Militia Culture in the U.S.

Going into the 2020 election, the border will continue to be a point of contention and heavy debate. For many, the issue is seen as overblown and unnecessary. For others, the “crisis at the border” is seen as a considerable threat. Some of these individuals have taken it upon themselves to protect the southern border through roving militias. A militia is traditionally defined as a civilian military force raised to supplement the regular army in a time of emergency.  According to the Southern Poverty Law Center (SPLC), modern day militias have been shifting towards increasingly anti-immigrant and anti-Muslim views.

A militia’s primary function is to protect the American people from government abuses of power. The 111% Security Force is one such militia. According to their website, they protect against “all enemies [both] foreign and domestic.” 111% considers itself to be a patriotic political activism group that fights back against the tyranny of the “domestic enemy.” The Southern Poverty Law Center has 111% listed as an anti-Muslim hate group. The recruitment video published on the group’s website heavily implies that Muslims and immigrants are the greatest threat to national security.

Despite their anti-government ideology, many militias are in support of the Trump administration. The President’s current rhetoric towards immigration mirrors the concerns of these groups. While anti-immigrant sentiments are nothing new, groups have been emboldened since the 2016 presidential election. SPLC statistics reinforce this trend, showing a 37% increase in the formation of new militias since 2014. One explanation for this rise in activity is the President’s pardoning of Oregon ranchers Dwight and Steven Hammond. They were arrested for setting fire to federal lands that bordered their ranch, which they did in protest of government overreach. The President’s pardon showed support for their actions and by association the militias that aligned themselves with their causes. Standoffs between ranchers and the government over land rights didn’t start with the Trump administration, however. The prelude to the Malheur National Wildlife Refuge standoff in Harney County, Oregon took place as early as 2015. The goal of the occupation was to force the government to hand over all of its publicly owned lands to the states. The standoff had heavy support from local militias, including 111%.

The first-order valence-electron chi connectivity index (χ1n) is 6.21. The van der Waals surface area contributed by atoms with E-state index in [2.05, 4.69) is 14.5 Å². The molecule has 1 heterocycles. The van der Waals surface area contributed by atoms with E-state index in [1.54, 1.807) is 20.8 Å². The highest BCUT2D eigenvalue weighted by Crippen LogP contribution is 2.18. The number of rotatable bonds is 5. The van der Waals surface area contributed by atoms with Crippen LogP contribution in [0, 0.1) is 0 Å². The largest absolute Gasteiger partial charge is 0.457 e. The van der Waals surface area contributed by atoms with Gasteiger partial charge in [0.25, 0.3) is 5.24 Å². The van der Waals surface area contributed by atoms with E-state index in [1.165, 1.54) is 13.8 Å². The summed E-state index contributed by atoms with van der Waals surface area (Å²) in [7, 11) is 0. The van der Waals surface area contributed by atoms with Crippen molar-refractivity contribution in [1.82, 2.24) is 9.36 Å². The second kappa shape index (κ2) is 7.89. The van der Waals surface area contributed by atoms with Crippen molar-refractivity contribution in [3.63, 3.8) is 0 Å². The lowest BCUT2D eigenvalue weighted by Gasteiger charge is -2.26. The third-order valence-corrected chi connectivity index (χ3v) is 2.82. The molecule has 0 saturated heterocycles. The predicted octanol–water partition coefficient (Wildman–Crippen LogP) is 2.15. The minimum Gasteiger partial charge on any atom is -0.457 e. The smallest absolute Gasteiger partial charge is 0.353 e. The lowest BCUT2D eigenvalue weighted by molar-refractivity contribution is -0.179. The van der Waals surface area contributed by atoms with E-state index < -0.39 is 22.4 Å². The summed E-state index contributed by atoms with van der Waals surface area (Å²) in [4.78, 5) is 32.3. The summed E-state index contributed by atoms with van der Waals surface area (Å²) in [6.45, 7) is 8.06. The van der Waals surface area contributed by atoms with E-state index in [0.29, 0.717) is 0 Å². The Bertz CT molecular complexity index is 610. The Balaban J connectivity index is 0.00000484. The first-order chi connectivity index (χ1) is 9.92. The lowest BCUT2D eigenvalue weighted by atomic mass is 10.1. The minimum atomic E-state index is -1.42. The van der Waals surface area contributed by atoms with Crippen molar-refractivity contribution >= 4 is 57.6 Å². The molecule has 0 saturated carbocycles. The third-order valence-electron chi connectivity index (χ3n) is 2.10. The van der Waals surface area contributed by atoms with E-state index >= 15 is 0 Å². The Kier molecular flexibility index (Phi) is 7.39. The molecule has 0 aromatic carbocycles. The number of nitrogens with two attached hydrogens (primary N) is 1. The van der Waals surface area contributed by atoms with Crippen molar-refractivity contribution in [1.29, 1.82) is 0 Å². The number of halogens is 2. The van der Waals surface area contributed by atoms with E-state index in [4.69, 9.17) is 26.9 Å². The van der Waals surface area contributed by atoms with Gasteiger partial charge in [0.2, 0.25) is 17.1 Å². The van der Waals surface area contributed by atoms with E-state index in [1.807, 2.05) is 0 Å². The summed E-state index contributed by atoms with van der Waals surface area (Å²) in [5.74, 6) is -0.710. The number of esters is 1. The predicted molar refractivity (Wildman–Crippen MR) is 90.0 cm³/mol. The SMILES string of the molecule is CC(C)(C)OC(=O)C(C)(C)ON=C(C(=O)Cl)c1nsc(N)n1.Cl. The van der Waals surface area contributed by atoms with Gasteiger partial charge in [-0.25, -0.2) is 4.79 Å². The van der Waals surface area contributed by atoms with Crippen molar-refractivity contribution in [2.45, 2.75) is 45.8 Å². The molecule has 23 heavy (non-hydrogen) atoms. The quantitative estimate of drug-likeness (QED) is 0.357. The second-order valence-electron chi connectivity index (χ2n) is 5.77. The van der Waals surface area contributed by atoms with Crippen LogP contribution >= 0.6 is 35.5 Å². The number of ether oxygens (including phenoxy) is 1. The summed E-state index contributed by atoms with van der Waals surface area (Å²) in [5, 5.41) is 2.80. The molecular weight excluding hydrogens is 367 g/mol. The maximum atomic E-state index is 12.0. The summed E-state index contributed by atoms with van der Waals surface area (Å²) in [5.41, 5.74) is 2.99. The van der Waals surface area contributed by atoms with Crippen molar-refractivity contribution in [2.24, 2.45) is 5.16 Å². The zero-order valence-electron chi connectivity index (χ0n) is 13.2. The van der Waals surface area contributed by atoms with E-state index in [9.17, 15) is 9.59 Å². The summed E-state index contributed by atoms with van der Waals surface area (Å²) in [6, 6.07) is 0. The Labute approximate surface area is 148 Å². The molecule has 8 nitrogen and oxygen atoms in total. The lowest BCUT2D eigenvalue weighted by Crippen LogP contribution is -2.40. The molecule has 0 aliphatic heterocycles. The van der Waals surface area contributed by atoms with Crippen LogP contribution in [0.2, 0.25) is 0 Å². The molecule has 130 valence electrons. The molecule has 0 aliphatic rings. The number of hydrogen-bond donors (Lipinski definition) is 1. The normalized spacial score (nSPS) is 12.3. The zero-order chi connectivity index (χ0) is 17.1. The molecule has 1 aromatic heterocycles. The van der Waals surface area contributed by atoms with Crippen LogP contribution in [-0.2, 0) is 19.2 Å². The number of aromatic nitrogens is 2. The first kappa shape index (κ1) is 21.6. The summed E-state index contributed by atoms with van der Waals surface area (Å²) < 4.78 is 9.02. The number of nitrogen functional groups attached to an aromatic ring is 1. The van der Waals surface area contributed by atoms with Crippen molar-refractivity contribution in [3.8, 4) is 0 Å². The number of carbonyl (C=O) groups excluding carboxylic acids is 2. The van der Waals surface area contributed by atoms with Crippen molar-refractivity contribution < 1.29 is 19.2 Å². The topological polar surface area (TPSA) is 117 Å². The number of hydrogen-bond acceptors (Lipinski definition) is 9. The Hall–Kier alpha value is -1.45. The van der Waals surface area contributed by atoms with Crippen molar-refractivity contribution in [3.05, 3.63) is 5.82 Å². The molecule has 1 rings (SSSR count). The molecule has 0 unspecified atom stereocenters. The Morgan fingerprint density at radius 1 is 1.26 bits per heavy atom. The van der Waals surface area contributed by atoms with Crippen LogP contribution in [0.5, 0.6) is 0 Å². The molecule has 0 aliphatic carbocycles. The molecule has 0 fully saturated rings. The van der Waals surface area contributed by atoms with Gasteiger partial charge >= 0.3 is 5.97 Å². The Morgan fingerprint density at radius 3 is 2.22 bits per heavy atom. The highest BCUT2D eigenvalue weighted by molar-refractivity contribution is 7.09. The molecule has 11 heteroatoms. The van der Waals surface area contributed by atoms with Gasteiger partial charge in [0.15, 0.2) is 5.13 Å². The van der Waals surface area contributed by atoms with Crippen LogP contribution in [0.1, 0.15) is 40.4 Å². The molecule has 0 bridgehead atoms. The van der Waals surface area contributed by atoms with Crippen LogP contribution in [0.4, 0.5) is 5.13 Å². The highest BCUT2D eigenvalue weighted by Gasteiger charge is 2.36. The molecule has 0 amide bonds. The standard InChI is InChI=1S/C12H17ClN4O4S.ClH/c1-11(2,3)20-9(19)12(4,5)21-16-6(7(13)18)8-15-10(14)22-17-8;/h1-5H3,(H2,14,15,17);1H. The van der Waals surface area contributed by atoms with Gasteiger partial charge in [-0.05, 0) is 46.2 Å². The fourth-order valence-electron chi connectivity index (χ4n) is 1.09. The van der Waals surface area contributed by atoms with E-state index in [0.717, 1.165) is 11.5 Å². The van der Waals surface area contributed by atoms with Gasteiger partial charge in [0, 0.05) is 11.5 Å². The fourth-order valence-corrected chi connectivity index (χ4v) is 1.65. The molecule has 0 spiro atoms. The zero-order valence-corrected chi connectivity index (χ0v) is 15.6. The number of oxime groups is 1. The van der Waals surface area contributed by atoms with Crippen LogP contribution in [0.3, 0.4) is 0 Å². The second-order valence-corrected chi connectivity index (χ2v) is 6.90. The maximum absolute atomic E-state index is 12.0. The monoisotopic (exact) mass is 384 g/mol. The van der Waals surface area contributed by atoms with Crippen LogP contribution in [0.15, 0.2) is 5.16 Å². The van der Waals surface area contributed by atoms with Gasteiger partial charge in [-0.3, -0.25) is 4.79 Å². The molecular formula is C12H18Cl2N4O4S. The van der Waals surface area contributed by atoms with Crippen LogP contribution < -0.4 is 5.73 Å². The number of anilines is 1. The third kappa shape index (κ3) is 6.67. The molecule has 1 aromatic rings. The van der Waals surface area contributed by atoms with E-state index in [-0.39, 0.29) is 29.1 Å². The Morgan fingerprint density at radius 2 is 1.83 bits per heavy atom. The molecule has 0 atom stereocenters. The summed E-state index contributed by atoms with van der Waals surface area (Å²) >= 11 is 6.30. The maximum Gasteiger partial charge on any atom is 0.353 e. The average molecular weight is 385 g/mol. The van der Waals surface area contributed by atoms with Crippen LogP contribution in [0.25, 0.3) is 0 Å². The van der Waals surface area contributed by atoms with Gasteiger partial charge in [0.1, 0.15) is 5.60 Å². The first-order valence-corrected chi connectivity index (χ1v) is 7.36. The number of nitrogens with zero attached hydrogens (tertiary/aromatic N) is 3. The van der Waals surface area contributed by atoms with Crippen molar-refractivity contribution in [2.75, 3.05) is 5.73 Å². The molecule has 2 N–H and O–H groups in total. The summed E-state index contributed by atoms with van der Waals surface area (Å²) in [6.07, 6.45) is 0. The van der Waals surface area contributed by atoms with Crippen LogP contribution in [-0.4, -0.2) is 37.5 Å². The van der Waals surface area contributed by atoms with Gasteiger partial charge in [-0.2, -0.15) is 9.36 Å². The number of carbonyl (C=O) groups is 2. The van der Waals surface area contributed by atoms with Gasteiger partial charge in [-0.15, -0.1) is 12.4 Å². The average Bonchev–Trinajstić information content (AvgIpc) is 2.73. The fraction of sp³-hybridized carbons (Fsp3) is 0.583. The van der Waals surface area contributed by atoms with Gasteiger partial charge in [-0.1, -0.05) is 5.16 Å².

The active involvement with illegal, destructive, and often dangerous actions in the name of curbing abuses of governmental powers leaves the question of just how justified militia groups feel in situations such as the one in Malheur. The damage caused to the land occupied in Oregon’s ranch standoffs was not insignificant; protesters damaged facilities, buildings, stole from government offices, and left behind large quantities of garbage. The costs of the damages were estimated at around six million dollars, according to officials who surveyed the scene. Malheur’s status as a wildlife refuge meant that the damage of the occupation endangered the animals that call that area home. The justification for this behavior may be connected to the aggressive rhetoric that’s at the heart of militia ideology. The idea of being the last line of defense for the American people can be an intoxicating way of thinking. For disenfranchised, white, male, conservatives who feel that their place in society is threatened by immigrants, minorities, and progressive social reform, a show of force such as a militia may be how some choose to vent these frustrations.

Coming back to the present, all of this is what makes the militias patrolling the southern border all the more concerning. A militia’s ability to enact their own justice on immigrants with no oversight means there’s no guarantee for the safety of those taken into militia custody. Considering that many immigrants are seeking asylum, which is a legal process, it’s important to monitor militias and prevent them from taking action against those seeking to escape from turmoil in their home countries. Looking to 2020, it will be interesting to see how potential candidates propose militias be handled.

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